Explaining with Haskell

For a long time, my impression of software was that code is always a dirty thing. The design of a system or the concept of an algorithm may be beautiful, but manifestation of an idea into executable reality via “programming” is the undignified transformation of hope into something metallic that is full of clutter, rot, and shame. At best, carefully designed “clean” code could minimize the clutter. I did not recognize this perspective as a problem; it was simply the way things were.

I don’t imagine my story is uncommon among those who have ended up in Haskell: after a computer science program full of Java and C, I found myself shifting from language to language looking for something easier to use. A more tractable medium in which to work more effectively. Technology that could, on the regrettable occasions when we must go underground and play the Morlock, allow us to spend less time there and not make so many mistakes.

We started Type Classes with the broad purpose of teaching Haskell. We knew that, realistically, the typical consumer of Haskell content is already a programmer and has some background in general computing concepts, and so the easiest thing to do would have been to write only for that audience. But we have bigger hopes for Haskell, and if we’re going to see more people learn it as their first language, then it has to be taught alongside some of the general material that new programmers need.

The Web was an obvious choice for a subject of study because it seems that most career programmers, like it or not, sooner or later end up working on a web application. And to this day I still have never seen a programming framework that lets you write a web application without understanding what the Web is. Many of us get by with only a partial understanding of what goes on when a web browser makes a request, but we and our projects suffer for it. And so the Web Servers course started off at a very basic level. What does an operating system’s interface for network communication look like? Sockets need byte strings, but we have character strings; what is the difference and how do we convert between them?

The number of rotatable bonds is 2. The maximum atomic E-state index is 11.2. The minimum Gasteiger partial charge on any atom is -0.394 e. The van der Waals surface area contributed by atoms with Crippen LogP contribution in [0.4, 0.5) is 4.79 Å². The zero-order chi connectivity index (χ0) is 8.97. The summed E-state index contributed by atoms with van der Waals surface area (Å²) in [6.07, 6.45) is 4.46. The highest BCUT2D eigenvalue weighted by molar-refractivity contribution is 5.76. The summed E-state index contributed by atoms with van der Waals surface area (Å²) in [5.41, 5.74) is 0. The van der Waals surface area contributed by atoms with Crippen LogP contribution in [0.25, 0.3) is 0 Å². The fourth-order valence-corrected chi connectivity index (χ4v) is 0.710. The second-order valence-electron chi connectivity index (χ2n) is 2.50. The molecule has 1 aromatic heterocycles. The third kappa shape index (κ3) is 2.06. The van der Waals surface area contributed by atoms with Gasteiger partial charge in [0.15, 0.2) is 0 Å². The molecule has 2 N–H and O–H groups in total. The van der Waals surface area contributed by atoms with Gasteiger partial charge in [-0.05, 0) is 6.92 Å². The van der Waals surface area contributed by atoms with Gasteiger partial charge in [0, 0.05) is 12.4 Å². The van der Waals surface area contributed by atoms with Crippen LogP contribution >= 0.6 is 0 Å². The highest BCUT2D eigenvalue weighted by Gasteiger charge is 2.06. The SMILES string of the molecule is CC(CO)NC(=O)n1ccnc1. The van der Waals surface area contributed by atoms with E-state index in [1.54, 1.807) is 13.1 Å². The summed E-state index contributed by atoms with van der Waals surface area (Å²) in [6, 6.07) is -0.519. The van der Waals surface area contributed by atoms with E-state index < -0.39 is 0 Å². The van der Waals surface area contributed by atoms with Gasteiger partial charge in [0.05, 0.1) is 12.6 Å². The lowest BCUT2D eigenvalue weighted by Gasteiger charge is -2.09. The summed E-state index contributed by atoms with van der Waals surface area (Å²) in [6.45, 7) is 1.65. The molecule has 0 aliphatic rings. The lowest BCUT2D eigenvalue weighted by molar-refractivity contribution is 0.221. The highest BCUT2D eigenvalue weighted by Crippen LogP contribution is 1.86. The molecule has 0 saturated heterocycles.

Then I began reading RFC 7230. I had referred to that document before, but never really read through it. As I read, I transcribed the specification into code, and before long had an unsophisticated web server. The best word I have to describe this experience is “transcription” because it didn’t feel dirty enough to be “programming”. Developing this course is what truly convinced me that I want to stick with Haskell or something like it for the foreseeable future, not because the code was surprisingly easy to write, but because the code is direct and illuminating. Its meaning is plain and denotational. It is not a struggle to see how the code implements the HTTP protocol; instead, the code serves as helpful assistance in explaining the protocol.

We’re pleased to announce that this content is also available in our second book, Sockets and Pipes, now for sale in early access on Leanpub! The first release contains 4 of a planned 16 chapters. These first chapters are mostly new content expanding further on the foundational concepts of character encodings and sockets, and the remaining chapters on HTTP will be more closely based on the lessons from the Type Classes course. Like our first book, Finding Success, each chapter ends with exercises, and solutions to exercises are explained in an appendix at the end of the book.

A huge thank you to all of our subscribers and readers who make this content possible.